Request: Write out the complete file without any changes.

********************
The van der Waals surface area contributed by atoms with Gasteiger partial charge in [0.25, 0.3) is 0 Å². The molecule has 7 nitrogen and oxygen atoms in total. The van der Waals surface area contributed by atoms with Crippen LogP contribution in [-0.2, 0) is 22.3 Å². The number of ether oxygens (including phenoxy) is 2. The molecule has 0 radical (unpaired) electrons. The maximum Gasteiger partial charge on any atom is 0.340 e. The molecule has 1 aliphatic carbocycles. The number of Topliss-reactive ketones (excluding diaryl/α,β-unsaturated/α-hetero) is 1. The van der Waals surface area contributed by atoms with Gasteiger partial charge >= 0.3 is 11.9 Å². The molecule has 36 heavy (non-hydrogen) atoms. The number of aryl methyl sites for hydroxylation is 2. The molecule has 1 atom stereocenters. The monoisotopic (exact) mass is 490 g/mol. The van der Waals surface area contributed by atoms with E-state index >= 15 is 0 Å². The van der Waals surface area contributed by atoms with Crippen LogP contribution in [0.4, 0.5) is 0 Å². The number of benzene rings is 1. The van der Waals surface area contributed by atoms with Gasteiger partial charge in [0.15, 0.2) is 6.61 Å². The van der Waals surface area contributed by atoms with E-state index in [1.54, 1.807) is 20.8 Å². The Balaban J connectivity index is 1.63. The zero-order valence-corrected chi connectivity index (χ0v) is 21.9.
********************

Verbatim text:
The van der Waals surface area contributed by atoms with Gasteiger partial charge in [0.25, 0.3) is 0 Å². The molecule has 7 nitrogen and oxygen atoms in total. The van der Waals surface area contributed by atoms with Crippen LogP contribution in [-0.2, 0) is 22.3 Å². The number of ether oxygens (including phenoxy) is 2. The molecule has 0 radical (unpaired) electrons. The maximum Gasteiger partial charge on any atom is 0.340 e. The molecule has 1 aliphatic carbocycles. The number of Topliss-reactive ketones (excluding diaryl/α,β-unsaturated/α-hetero) is 1. The van der Waals surface area contributed by atoms with Gasteiger partial charge >= 0.3 is 11.9 Å². The molecule has 36 heavy (non-hydrogen) atoms. The number of aryl methyl sites for hydroxylation is 2. The molecule has 1 atom stereocenters. The monoisotopic (exact) mass is 490 g/mol. The van der Waals surface area contributed by atoms with E-state index >= 15 is 0 Å². The van der Waals surface area contributed by atoms with Crippen LogP contribution in [0.4, 0.5) is 0 Å². The number of benzene rings is 1. The van der Waals surface area contributed by atoms with Gasteiger partial charge in [0.15, 0.2) is 6.61 Å². The van der Waals surface area contributed by atoms with E-state index in [1.54, 1.807) is 20.8 Å². The Balaban J connectivity index is 1.63. The zero-order valence-corrected chi connectivity index (χ0v) is 21.9.